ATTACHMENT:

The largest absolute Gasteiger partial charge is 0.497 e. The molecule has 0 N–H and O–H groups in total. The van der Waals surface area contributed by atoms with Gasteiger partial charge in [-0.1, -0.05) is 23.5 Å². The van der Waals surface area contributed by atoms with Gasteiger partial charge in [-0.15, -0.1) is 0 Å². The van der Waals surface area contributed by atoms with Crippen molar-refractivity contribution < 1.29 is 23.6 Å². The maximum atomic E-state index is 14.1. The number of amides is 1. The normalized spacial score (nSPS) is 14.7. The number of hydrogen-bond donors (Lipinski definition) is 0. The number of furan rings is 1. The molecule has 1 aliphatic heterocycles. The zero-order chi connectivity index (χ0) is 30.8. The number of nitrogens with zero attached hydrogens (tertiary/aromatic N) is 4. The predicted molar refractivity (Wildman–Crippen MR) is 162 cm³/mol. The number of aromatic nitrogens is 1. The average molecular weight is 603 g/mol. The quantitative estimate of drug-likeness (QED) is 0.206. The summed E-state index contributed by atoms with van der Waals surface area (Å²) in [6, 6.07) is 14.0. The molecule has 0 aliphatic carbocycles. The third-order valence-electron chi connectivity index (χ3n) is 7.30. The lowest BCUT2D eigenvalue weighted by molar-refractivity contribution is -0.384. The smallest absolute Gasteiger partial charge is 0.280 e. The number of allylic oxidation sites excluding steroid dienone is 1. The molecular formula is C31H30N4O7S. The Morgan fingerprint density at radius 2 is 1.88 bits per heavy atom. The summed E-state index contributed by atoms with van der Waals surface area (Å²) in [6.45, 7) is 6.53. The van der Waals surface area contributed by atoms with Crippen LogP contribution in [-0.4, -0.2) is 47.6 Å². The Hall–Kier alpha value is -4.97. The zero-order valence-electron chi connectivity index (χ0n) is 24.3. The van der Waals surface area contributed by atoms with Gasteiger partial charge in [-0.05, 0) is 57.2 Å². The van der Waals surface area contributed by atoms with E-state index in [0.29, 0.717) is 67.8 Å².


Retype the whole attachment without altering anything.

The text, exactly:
The largest absolute Gasteiger partial charge is 0.497 e. The molecule has 0 N–H and O–H groups in total. The van der Waals surface area contributed by atoms with Gasteiger partial charge in [-0.1, -0.05) is 23.5 Å². The van der Waals surface area contributed by atoms with Gasteiger partial charge in [-0.15, -0.1) is 0 Å². The van der Waals surface area contributed by atoms with Crippen molar-refractivity contribution < 1.29 is 23.6 Å². The maximum atomic E-state index is 14.1. The number of amides is 1. The normalized spacial score (nSPS) is 14.7. The number of hydrogen-bond donors (Lipinski definition) is 0. The number of furan rings is 1. The molecule has 1 aliphatic heterocycles. The zero-order chi connectivity index (χ0) is 30.8. The number of nitrogens with zero attached hydrogens (tertiary/aromatic N) is 4. The predicted molar refractivity (Wildman–Crippen MR) is 162 cm³/mol. The number of aromatic nitrogens is 1. The average molecular weight is 603 g/mol. The quantitative estimate of drug-likeness (QED) is 0.206. The summed E-state index contributed by atoms with van der Waals surface area (Å²) in [6, 6.07) is 14.0. The molecule has 0 aliphatic carbocycles. The third-order valence-electron chi connectivity index (χ3n) is 7.30. The lowest BCUT2D eigenvalue weighted by molar-refractivity contribution is -0.384. The smallest absolute Gasteiger partial charge is 0.280 e. The number of allylic oxidation sites excluding steroid dienone is 1. The molecular formula is C31H30N4O7S. The Morgan fingerprint density at radius 2 is 1.88 bits per heavy atom. The summed E-state index contributed by atoms with van der Waals surface area (Å²) in [6.45, 7) is 6.53. The van der Waals surface area contributed by atoms with Crippen LogP contribution in [-0.4, -0.2) is 47.6 Å². The Hall–Kier alpha value is -4.97. The zero-order valence-electron chi connectivity index (χ0n) is 24.3. The van der Waals surface area contributed by atoms with Gasteiger partial charge in [-0.05, 0) is 57.2 Å². The van der Waals surface area contributed by atoms with E-state index in [0.29, 0.717) is 67.8 Å².